The residential property market in New Zealand is always changing, and it's important to stay up to date with the latest happenings – especially when it concerns residential property investment! After the Reserve Bank made noises about tightening the rules for property investors, the government has followed suit with a new set of policies of its own.
As part of the upcoming 2015 Budget, Prime Minister John Key has announced that there will be a few measures in place to make sure that people who buy and sell property for profit pay enough tax – including overseas buyers. The policies are designed to take some of the air out of the fast-expanding Auckland market, where prices have been skyrocketing far above those anywhere else in the country, and where speculation has been rife.
Mr Key pointed out that these changes will build on policies already in place, and will make sure that the residential property market is much fairer going forward.
"Everyone – whether from New Zealand or overseas – should pay their fair share of tax according to the law. So we need to ensure the existing law is enforced," he said when speaking at National Party's Lower North Island regional conference on May 17.
According to Minister of Finance Bill English, the measures mean that all non-residents and New Zealanders buying and selling a residential investment property have to provide an IRD number – and non-residents need to have a New Zealand bank account before they can apply for one. As well, non-resident buyers and sellers will also need to hand over a tax identification number from their home country. The government is also investigating a withholding tax for foreign nationals selling property in New Zealand.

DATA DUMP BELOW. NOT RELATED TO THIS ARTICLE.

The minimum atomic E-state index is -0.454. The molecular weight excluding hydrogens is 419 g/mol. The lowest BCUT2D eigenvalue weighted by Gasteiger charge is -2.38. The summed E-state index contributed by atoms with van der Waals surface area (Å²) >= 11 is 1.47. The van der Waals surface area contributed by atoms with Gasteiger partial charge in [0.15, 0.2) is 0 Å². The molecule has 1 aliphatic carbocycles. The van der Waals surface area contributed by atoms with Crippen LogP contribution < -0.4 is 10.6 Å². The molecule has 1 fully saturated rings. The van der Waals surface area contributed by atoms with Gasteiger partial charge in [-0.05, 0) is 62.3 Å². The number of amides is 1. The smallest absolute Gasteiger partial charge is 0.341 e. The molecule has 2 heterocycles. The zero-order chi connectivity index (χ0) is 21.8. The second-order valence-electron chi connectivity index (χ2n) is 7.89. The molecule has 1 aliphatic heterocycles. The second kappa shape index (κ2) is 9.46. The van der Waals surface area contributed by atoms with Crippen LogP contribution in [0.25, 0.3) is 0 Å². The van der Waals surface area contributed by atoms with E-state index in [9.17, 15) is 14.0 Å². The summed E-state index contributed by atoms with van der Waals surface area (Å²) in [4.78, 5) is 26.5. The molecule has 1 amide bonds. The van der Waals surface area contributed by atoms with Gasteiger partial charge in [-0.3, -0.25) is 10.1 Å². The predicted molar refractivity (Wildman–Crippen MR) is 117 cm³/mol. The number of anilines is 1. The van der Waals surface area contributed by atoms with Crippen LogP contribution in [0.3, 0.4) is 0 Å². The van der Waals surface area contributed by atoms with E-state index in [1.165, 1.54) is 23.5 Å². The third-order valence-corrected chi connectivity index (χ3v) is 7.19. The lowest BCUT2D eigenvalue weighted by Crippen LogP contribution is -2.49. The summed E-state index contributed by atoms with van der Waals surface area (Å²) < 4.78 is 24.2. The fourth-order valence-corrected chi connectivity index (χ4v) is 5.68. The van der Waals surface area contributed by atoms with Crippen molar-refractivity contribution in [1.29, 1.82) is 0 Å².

The government will also introduce a new test called "bright line", which will work alongside IRD's "intentions" test. For both non-residents and New Zealanders alike, any gains made from a residential property sold within two years of purchase will be taxed, unless you're an owner-occupier.
Prime Minister Key said the government will consult on these changes before they're brought into practice, but they aren't intended to hurt investors with a long-term strategy.
"It's not unreasonable to expect that if you buy an investment property and sell it for a gain within two years, then you should be taxed on that gain," Mr Key said.
"This is quite different to an investor buying with a long-term view of renting their property to tenants."
The policies won't come into affect until October 1, but it's worth having a chat with an Authorised Financial Adviser, like us here at Goodlife, in the mean time. We can work with you to figure out whether the changes will affect your strategy, or have a review to see where your goals stand at the moment.
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